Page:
The Power of a Focused Mind
by Matt Furey
When I was a freshman in high school I was not by any means the MOST talented athlete on the wrestling squad. There were several people who were better than me.
But guess what?
None of them had the drive that I had because none of them took the time to formulate specific goals they wanted to attain. That's where our differences began - but it is not where they ended.
I trained at least two (but usually three) times per day. The focus I had was turning me into a new person - and frankly, this person was not someone that a section of people in my school, liked, especially the upper classmen, who felt it was too late for them to achieve anything of note. And so, when they saw me running to and from classes, going to train the minute school got out; reading and studying every book on the subject of wrestling and conditioning, and just plain being obsessed, they hated me all the more. What bothered them most of all, though, was that "I didn't care."
Thick, Black FaceIn the midst of it all, I had a thick face and black heart, something you'll be developing yourself when you have clearly defined goals that you have a burning desire to accomplish. When you get focused on a goal, you'll become like the proverbial "horse with blinders." When you have that frame of mind, it's difficult for someone to "get under your skin."
Throughout the remainder of my high school days, I held true to three goals. One was to be a state champion. The second was to wrestle at Iowa for Dan Gable. The third was to stand before my peers, my entire high school, and deliver a speech on what I did to become a winner.
I thought about this third goal a lot. In fact, each day when I walked to the gym in my hometown to train, I literally talked to myself, and oftentimes did so out loud. I don1t know why I did this. But no matter what the reason, I had a friend with me - someone inside myself who listened, advised and told me everything would turn out for the best. I believed this friend and kept on keeping on. No matter how many setbacks I had on the mat, and I had plenty, I stayed the course.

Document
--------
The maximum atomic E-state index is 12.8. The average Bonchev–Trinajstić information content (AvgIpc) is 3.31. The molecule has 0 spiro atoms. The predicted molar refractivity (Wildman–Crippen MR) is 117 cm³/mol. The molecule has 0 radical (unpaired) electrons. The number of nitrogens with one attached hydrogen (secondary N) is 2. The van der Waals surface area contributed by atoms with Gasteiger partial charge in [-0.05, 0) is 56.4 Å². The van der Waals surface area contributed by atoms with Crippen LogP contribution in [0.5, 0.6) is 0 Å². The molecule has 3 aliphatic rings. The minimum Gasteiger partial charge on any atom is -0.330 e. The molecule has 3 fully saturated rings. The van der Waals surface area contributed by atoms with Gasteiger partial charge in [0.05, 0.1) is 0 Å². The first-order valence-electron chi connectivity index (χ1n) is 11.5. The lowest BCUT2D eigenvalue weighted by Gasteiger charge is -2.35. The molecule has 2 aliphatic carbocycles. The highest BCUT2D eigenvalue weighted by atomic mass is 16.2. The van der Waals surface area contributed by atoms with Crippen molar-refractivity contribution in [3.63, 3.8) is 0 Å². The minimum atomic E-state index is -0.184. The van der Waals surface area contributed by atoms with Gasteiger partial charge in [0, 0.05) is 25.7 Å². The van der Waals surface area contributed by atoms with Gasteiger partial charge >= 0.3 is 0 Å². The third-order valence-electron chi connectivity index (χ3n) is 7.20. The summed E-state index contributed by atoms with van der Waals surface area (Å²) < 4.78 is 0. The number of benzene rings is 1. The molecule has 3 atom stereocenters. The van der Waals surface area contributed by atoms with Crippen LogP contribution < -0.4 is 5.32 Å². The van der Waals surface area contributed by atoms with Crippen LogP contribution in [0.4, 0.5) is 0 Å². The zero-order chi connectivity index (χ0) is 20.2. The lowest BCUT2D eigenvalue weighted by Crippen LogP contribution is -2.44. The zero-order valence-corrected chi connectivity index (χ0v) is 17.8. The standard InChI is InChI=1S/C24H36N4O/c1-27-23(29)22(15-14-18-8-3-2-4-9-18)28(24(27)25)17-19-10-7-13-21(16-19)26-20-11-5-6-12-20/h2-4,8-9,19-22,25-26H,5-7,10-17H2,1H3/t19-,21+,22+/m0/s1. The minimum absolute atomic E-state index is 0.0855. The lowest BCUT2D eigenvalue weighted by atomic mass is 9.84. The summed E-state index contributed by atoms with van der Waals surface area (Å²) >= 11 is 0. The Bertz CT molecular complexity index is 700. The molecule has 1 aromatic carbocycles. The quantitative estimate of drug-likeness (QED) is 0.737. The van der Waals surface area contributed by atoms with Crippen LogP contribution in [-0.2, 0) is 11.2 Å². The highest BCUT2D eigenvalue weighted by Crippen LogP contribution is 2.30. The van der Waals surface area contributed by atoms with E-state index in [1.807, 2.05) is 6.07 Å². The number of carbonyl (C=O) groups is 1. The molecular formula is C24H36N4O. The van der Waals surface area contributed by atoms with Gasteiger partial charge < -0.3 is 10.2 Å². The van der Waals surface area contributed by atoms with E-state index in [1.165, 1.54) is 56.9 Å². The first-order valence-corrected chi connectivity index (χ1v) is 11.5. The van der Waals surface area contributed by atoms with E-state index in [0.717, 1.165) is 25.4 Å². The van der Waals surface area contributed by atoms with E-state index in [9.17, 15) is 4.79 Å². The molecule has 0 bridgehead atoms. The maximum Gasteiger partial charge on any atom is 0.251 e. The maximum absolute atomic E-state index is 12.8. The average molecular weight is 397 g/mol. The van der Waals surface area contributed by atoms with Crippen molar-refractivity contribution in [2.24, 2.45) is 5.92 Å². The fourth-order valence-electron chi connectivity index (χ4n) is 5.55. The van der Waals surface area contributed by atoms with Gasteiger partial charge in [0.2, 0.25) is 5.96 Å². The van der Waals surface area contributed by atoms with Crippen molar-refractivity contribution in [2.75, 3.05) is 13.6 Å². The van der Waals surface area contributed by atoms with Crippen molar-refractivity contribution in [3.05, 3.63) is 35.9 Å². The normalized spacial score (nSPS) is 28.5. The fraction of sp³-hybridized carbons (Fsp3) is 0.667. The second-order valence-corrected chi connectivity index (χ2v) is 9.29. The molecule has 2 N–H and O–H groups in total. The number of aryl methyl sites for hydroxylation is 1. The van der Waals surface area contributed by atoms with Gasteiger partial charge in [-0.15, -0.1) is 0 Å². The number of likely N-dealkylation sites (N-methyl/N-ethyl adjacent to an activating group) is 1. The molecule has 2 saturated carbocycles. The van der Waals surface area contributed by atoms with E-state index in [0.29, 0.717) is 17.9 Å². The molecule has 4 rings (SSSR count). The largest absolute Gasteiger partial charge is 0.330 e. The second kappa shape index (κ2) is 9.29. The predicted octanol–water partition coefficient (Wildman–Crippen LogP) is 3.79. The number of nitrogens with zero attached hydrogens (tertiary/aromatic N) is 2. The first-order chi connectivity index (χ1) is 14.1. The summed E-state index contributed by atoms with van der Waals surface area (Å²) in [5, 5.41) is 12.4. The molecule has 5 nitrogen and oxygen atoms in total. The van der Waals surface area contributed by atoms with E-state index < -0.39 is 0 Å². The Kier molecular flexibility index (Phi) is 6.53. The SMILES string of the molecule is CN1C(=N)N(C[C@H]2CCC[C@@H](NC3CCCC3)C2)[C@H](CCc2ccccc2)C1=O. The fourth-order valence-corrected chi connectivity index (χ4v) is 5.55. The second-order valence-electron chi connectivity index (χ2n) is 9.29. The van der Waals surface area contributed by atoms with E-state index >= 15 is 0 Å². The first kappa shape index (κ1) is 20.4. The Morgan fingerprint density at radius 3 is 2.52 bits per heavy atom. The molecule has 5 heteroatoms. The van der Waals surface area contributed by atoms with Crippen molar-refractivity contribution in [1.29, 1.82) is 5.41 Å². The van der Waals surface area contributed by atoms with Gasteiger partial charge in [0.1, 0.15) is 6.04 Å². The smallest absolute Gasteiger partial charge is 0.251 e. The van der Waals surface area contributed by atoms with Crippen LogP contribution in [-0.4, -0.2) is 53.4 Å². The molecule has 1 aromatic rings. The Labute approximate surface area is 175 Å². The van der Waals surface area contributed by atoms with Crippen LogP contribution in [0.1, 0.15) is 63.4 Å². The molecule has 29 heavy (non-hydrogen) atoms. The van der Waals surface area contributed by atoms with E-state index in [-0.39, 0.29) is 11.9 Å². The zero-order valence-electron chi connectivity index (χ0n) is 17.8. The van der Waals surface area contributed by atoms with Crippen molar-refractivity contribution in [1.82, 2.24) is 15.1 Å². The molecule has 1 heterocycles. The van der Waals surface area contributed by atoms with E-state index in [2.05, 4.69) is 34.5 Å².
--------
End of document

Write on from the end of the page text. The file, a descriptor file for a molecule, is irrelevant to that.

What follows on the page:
Setbacks and Obstacles Be Damned!During my senior year, when I was on a roll, racking up one victory after another, more and more people at my school began to take a positive interest in my career. They began attending matches in droves and cheering for me. But then, three days before the district tournament was held - and this was the tournament that would qualify me for the state tournament, while out running with the team, I stepped on a jagged piece of rock. I twisted and sprained my ankle so badly I could only hobble.
When I got up the next day, my ankle was swollen horribly. I was taken to the hospital physical therapy room for treatment. The physical therapist there gave me two days of non-stop ice, followed by ultrasound, followed by rest. As I laid there for the treatment, I kept seeing myself as okay. I kept telling myself that my ankle would be healed enough for me to compete by that Saturday.
On the Saturday that the team bus was ready to leave, I got out of my dad's car, slipped crutches beneath my arms and got on board. The rest of the team looked at me and said, "Are you going to wrestle?" I said, "Of course." Then they looked at me and said, "How?"
"You'll see," I said.